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House prices are going up - there is no doubt about that.

But how much and where depends on the data looked at.

Last week Land Registry issued its November data showing an annual price increase of 3.2%, which takes the average property value in England and Wales to £165,411.

The monthly change from October to November shows an increase of 0.1%.

Repossession volumes decreased by 23% in September 2013 to 1036 compared with 1337 in September 2012.

In contrast to the latest data from Nationwide which saw Manchester house prices surge 21% in a year, Land Registry said the region in England and Wales which experienced the greatest increase in its average property value over the last 12 months was London with a movement of 10.6%.

So why is there such variation?

Largely it depends on the data sampled and the specifics of the city or region looked at - the borders can vary and as such results can appear skewed.

At EAT we think the way forward is a definitive poll of polls where all the leading data sources are - where possible - amalgamated into one and averaged out.

This will still jar with many but perhaps is the only way to really gets to grips with this data disparity.

Comments

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    How many people actually care? Is it in the press in endless stories, most of it is just PR to get free press, the general public do not think about endlessly!

    Such stories just leave room for those seeking to show the rest of us how clever they are to spout on here. (normal chaps as ever)

    If prices are up by a % or down, it really makes little difference to anyone’s buying or selling decision.

    • 09 January 2014 13:35 PM
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    I love EW's explanation - made me smile - so true.

    • 09 January 2014 11:15 AM
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    @Leed Agent, the Land registry doesn't leave anything out of the stuff I look at only properties that haven't transacted.

    That wasn't the point of my post, as Connor Shilling claims not to be writing the content for EAT we have to assume it was Mr Norwood, whoever it was that put this article together does not understand our industry and should not be in a position of proclaiming to be the voice of the industry; other media sorts will get hold of this idea and all of a sudden a really stupid suggestion could become mainstream fact with every greedy vendor and lender relying wholly on spurious nonsense.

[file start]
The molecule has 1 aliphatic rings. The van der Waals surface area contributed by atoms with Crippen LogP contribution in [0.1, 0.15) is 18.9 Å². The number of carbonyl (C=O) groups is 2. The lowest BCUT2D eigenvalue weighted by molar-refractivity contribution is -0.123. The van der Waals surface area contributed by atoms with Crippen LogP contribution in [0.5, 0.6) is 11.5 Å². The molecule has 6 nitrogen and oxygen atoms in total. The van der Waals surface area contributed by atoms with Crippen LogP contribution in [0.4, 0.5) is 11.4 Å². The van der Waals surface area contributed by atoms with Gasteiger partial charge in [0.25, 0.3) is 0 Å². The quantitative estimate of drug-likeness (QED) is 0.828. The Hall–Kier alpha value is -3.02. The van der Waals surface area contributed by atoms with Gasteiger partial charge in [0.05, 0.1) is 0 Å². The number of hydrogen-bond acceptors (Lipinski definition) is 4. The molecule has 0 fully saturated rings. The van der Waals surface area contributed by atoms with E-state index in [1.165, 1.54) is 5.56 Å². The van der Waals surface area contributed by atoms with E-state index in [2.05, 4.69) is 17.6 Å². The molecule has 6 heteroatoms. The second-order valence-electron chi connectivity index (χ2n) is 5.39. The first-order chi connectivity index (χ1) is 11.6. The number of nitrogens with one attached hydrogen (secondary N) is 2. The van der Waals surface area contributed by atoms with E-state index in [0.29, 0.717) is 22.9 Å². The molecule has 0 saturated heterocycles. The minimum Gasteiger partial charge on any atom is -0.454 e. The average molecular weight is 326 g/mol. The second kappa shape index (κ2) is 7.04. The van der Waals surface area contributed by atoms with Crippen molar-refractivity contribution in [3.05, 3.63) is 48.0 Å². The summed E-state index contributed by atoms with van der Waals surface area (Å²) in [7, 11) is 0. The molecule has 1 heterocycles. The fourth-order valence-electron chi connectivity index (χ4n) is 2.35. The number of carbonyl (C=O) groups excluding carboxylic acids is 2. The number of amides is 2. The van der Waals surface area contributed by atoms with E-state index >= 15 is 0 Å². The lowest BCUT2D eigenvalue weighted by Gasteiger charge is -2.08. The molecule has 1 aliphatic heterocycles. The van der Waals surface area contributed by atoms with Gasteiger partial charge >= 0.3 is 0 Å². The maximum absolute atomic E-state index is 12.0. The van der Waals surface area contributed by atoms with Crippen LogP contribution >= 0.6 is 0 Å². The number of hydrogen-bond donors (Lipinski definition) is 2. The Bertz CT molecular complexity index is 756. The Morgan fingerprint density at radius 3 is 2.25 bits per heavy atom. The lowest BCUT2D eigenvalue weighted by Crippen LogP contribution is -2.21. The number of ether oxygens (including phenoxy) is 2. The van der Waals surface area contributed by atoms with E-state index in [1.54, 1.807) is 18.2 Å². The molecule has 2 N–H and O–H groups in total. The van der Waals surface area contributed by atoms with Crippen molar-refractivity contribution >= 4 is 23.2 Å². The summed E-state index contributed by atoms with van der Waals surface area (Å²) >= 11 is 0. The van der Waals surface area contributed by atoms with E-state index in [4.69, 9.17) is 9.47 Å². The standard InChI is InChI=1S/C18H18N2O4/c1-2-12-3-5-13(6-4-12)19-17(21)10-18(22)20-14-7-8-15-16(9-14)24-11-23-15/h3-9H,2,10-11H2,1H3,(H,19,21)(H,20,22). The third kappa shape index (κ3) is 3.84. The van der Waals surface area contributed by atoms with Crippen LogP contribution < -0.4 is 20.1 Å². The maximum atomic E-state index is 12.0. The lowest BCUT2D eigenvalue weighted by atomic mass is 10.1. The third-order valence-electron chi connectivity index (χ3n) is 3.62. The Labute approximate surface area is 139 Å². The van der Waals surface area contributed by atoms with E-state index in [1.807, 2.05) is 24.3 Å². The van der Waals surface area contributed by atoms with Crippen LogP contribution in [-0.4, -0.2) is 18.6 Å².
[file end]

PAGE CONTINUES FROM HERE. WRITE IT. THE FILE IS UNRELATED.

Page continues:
• 09 January 2014 08:22 AM
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    Really? You're suggesting taking already poorly compiled and inaccurate stats and taking the average of that? In what world is that going to help?

    The quality of average data is only going to be as good as the data you put into it. Adding bad data to other bad data does not good data make!

    • 08 January 2014 13:02 PM
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    It's impossible to amalgamate these reports, since the data they are tracking is totally different. Halifax and Nationwide are basing their numbers on their own mortgage approvals, which represent something like 5 and 12% of the market respectively. Lloyds for example are just starting to issue HTB mortgages, so it's a fair bet that their index will tick up in the next few months (although today's release is down).

    The Land Registry doesn't have the commercial background that the others do and is now including repo details in updates. It does lag the others, but at least tracks actual sold data.

    Acadametrics is funded by a whole army of banking vested interests, which completely undermines their credibility and partly explains why the average UK house price figure they quote is the highest of any survey (excluding Rightmove's Asking Price index, which often gets presented as a sold price index in the media...).